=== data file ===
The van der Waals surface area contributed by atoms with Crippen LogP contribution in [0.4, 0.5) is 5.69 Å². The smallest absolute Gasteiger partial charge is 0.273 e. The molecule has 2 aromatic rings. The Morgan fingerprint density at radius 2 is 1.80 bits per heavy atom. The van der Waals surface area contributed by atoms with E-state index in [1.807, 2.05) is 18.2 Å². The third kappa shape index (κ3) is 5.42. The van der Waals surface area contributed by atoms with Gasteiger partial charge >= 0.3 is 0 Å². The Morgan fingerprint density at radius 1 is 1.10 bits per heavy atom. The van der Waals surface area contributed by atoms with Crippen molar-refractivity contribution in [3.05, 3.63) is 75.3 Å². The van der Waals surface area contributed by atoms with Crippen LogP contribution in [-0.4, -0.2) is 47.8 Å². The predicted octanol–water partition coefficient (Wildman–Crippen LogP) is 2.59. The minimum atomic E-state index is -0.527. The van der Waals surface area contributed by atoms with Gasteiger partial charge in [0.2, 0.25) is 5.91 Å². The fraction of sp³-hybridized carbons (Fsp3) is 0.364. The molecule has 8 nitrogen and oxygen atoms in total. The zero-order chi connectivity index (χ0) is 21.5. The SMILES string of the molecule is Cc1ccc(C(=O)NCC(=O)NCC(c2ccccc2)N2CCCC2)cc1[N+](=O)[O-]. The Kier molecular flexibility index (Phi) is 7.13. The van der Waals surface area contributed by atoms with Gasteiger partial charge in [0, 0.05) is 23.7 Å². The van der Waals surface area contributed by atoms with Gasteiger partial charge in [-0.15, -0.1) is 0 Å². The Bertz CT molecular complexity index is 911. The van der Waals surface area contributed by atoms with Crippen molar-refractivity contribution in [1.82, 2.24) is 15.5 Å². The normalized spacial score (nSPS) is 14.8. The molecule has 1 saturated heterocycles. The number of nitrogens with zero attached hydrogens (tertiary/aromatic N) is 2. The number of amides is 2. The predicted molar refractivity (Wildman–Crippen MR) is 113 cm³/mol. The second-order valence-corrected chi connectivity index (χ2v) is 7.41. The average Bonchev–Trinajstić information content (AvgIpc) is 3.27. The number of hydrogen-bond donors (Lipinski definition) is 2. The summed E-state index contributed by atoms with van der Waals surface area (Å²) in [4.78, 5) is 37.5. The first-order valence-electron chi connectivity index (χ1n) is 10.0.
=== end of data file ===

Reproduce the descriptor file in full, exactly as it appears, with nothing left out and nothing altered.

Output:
The van der Waals surface area contributed by atoms with Crippen LogP contribution in [0.4, 0.5) is 5.69 Å². The smallest absolute Gasteiger partial charge is 0.273 e. The molecule has 2 aromatic rings. The Morgan fingerprint density at radius 2 is 1.80 bits per heavy atom. The van der Waals surface area contributed by atoms with E-state index in [1.807, 2.05) is 18.2 Å². The third kappa shape index (κ3) is 5.42. The van der Waals surface area contributed by atoms with Gasteiger partial charge >= 0.3 is 0 Å². The Morgan fingerprint density at radius 1 is 1.10 bits per heavy atom. The van der Waals surface area contributed by atoms with Crippen molar-refractivity contribution in [3.05, 3.63) is 75.3 Å². The van der Waals surface area contributed by atoms with Crippen LogP contribution in [-0.4, -0.2) is 47.8 Å². The predicted octanol–water partition coefficient (Wildman–Crippen LogP) is 2.59. The minimum atomic E-state index is -0.527. The van der Waals surface area contributed by atoms with Gasteiger partial charge in [0.2, 0.25) is 5.91 Å². The fraction of sp³-hybridized carbons (Fsp3) is 0.364. The molecule has 8 nitrogen and oxygen atoms in total. The zero-order chi connectivity index (χ0) is 21.5. The SMILES string of the molecule is Cc1ccc(C(=O)NCC(=O)NCC(c2ccccc2)N2CCCC2)cc1[N+](=O)[O-]. The Kier molecular flexibility index (Phi) is 7.13. The van der Waals surface area contributed by atoms with Gasteiger partial charge in [0, 0.05) is 23.7 Å². The van der Waals surface area contributed by atoms with Gasteiger partial charge in [-0.15, -0.1) is 0 Å². The Bertz CT molecular complexity index is 911. The van der Waals surface area contributed by atoms with Crippen molar-refractivity contribution in [1.82, 2.24) is 15.5 Å². The normalized spacial score (nSPS) is 14.8. The molecule has 1 saturated heterocycles. The number of nitrogens with zero attached hydrogens (tertiary/aromatic N) is 2. The number of amides is 2. The predicted molar refractivity (Wildman–Crippen MR) is 113 cm³/mol. The second-order valence-corrected chi connectivity index (χ2v) is 7.41. The average Bonchev–Trinajstić information content (AvgIpc) is 3.27. The number of hydrogen-bond donors (Lipinski definition) is 2. The summed E-state index contributed by atoms with van der Waals surface area (Å²) in [4.78, 5) is 37.5. The first-order valence-electron chi connectivity index (χ1n) is 10.0.